Share this story
Close X
Switch to Desktop Site

African-American achievers in modern science

Meet scientists who work with invisible lights, nanomachines, and robots that sing songs.

February is Black History Month. In celebration of the contributions that African-Americans have made to science, we talked to three black scientists who are making history today with their groundbreaking work.

Determination and passion are necessary for success in science, say James McLurkin, Martin Culpepper, and Hakeem Oluseyi. As children, they had something in common: They loved to figure out how things work. These three men also had determination, as well as strong support from their families and from teachers who believed in them.

About these ads

They have found success by letting their passion for knowledge and their love of discovery guide them. For these African-American scientists, making history is all in a day's work.

James McLurkin, computer scientist

Meet James McLurkin and his 112 robots. Right now they are running loose. "They are running on my software [computer program]," Mr. McLurkin says, "but there is no good way to see why that one springs around and that group's smashing its heads into the wall."

But he's going to figure it out.

McLurkin and his team of undergraduates at Massachusetts Institute of Technology in Cambridge are building a swarm viewer. That's a computer program that can get data from just one of the robots that will tell them why all the others are doing what they're doing. It's no small feat. The first two attempts failed, but McLurkin's determination and drive never do.

Always fascinated by insect behavior (he still keeps an ant farm at home), McLurkin was inspired to create computer algorithms, step-by-step problem-solving directions, to control the robots as a group.

It's much like an insect swarm, McLurkin explains. "Any robot can do the job of any other robot." Each can perform by itself, but it is also part of a group. His computer program allows the robots to work together and communicate with one another to solve problems.

They can sing the theme from "Star Wars" and sort themselves into lines. This is more complicated than you might think. Each robot has a different part to sing, and they all have to work together to determine which robot is singing what part and when they need to start singing.

About these ads

To make a line, the robots have to organize themselves and figure out which one will start the line and which will end it. Next, McLurkin plans to create a marching band of robots.

"It all comes down to doing cool things with robots," McLurkin says. And, even though the work is fun, the science behind it is very advanced. It took more than four years to work out how to get the robots to sing "Star Wars." But the potential benefits would be useful. A swarm of robots sent to a rescue site after an earthquake or hurricane could help locate survivors. Robot swarms on Mars could map out the foundations of a space lab or explore the surface of the planet. The possibilities are pretty amazing.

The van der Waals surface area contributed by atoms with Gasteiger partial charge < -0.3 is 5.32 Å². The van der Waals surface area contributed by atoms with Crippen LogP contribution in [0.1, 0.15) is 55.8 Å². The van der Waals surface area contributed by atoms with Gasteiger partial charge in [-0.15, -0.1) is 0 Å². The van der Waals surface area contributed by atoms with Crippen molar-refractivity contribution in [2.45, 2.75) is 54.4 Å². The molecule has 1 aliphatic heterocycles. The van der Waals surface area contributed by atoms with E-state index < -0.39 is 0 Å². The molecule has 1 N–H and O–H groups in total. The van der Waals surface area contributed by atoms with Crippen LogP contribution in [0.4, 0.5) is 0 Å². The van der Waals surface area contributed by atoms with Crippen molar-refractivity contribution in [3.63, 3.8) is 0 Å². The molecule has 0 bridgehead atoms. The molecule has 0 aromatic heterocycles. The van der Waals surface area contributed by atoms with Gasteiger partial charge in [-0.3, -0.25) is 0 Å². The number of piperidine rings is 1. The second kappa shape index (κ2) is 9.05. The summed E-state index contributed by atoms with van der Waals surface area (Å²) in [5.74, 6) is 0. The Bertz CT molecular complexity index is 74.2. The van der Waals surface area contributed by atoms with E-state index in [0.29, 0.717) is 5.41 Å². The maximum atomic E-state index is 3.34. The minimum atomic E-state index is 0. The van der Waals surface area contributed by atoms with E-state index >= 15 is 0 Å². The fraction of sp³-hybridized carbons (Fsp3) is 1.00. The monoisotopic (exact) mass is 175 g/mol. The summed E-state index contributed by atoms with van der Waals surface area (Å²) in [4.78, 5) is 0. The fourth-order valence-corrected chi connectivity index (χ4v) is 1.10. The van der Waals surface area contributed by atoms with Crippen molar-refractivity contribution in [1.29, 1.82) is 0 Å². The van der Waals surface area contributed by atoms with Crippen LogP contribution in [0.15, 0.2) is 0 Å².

When McLurkin was growing up, he was always taking things apart and rebuilding them. He wanted to find out how and why things worked. At college, instead of buying a car to drive, he spent his money on remote-controlled cars.

His passion for robotics has taken him to MIT and to the University of California, Berkeley. He worked as a manager at iRobot Corp., which makes mobile robots for home and commercial use. While there, he helped create the world's largest robot swarm. He is now working toward his PhD in computer science.

Like Dr. Oluseyi (page 18), McLurkin had a great deal of support from family and teachers when he was young.

To kids interested in science, his advice is: "Have fun; do the things you like. In the words of the 'famous philosopher' Nike, 'Just do it!' "

Hakeem Oluseyi, astrophysicist

Hakeem Oluseyi, astrophysicist and professor of physics at the University of Alabama in Huntsville, is currently researching the soft X-ray area of the sun's atmosphere. "This is one of the most difficult areas to work with because of the nature of this light and its interaction with matter," he explains. Soft X-ray light is extreme ultraviolet (EUV) light, part of the electromagnetic light spectrum that cannot be seen by the naked eye due to its short wavelength. Because it's at the extreme end of the light spectrum, it's very difficult to detect even with scientific instruments. Dr. Oluseyi has developed a special detector that he plans to send in a rocket to the sun. It will be able to send back new information about this region of the sun's atmosphere.